All good knots should 1. Be easy to tie 2. Be easy to undo after being loaded 3. Be safe when properly used Knots in ropes will reduce the breaking strain of that rope in way of the knots, by about 50%
Reef Knot Used for joining two ropes of the same size together Not to be used for lines under load
Clove Hitch Perhaps the most widely used of the hitches is the clove, or ratline, hitch. It is especially practical for making a rope fast to a pole or similar object.
Round Turn and Two Half Hitches This is a very useful knot for tying a rope to a post. It can be tied in a rope that is under tension making it useful for boat mooring
Figure of Eight This knot is best when acting as a stopper knot, tied at the end of a line to stop it being pulled through an eye.
Bowline The Bowline is by far one of the best-known and oft used knots. Used to form a fixed loop at the end of a line, the Bowline can be tied with one hand, does not jam and is reasonably secure.
Sheet Bend The sheet bend is very fast to tie and when slipped, is one of the easiest bends to work with. It is also useful when joining two ropes of different diameters. In this example the red line would be the smaller diameter.
The Anchor Shank - aids in setting and weighing the anchor Flukes - dig into the bottom to increase holding power Shank Fluke
The Anchor Crown - the swivel between flukes and shank Stock - the part of the anchor to discourage toppling or turning of the anchor Stock Crown
The Anchor At the top of the anchor shank, there is a swivel and then a length of chain, normally the length of the boat, to which is attached the anchor line. The chain adds weight to the anchor and also takes the chafing of the sea floor.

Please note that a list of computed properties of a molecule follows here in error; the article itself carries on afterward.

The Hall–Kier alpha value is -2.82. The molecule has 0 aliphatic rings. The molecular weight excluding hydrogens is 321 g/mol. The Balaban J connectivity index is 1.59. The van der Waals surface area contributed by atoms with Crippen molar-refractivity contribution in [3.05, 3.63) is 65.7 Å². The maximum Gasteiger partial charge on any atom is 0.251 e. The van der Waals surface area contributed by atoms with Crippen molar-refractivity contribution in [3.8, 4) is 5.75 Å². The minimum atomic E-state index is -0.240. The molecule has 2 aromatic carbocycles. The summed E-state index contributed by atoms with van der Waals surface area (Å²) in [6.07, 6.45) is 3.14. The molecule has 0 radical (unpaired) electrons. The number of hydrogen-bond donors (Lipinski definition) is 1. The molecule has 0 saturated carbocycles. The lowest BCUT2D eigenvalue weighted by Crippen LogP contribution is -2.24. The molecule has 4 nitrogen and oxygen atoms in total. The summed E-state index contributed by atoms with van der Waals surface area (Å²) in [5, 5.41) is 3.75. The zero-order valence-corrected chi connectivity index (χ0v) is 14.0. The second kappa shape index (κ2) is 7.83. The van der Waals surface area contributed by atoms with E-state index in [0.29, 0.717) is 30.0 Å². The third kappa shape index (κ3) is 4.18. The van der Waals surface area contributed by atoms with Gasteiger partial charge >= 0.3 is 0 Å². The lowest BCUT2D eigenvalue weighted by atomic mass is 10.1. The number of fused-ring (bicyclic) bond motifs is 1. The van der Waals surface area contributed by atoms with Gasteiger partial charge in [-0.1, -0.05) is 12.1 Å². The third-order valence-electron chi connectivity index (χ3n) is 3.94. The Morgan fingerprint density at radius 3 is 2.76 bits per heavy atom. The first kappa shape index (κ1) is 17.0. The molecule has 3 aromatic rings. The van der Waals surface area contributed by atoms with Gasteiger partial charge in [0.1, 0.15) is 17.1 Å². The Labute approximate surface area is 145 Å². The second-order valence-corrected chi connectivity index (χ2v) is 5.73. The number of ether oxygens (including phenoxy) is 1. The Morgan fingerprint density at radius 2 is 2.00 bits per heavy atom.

The Anchor Once the chain or rode is shackled to the anchor, the shackle must be moused with a wire to stop the pin coming out.
Anchoring Anchoring is a process with steps that cannot be skipped. If you wish to do it right the first time, double check your gear. The bitter end of the anchor line must be tied to the boat, generally with a weak link - a line of lesser diameter and strength to the rode. Know the type of sea floor where you are intending to anchor - rocks, sand, or mud.
Anchoring 1. Check the anchor and chain are made fast to the line, and line is made fast to the boat. 2. Approach spot slowly, and when over the spot, go astern to take off headway. 3. Start lowering the anchor and when starting to move astern, lower the anchor to the bottom.
Anchoring 4. Take a turn around the post, and take a little weight to dig in the anchor and then lower the rest of the line to the required scope. 5. Go neutral and stop the engines. 6. When weight comes off the chain, you are anchored. 7. Make a note of the position, and periodically check that position.
Weighing Anchor 1. Start engines, and go slowly ahead to take weight off anchor and line. 2. Pull in the slack of the line. 3. When over the anchor, lift remaining line, chain and anchor into the boat. DO NOT allow boat to overshoot, and come ahead of the anchor and allow line to get into the propellers.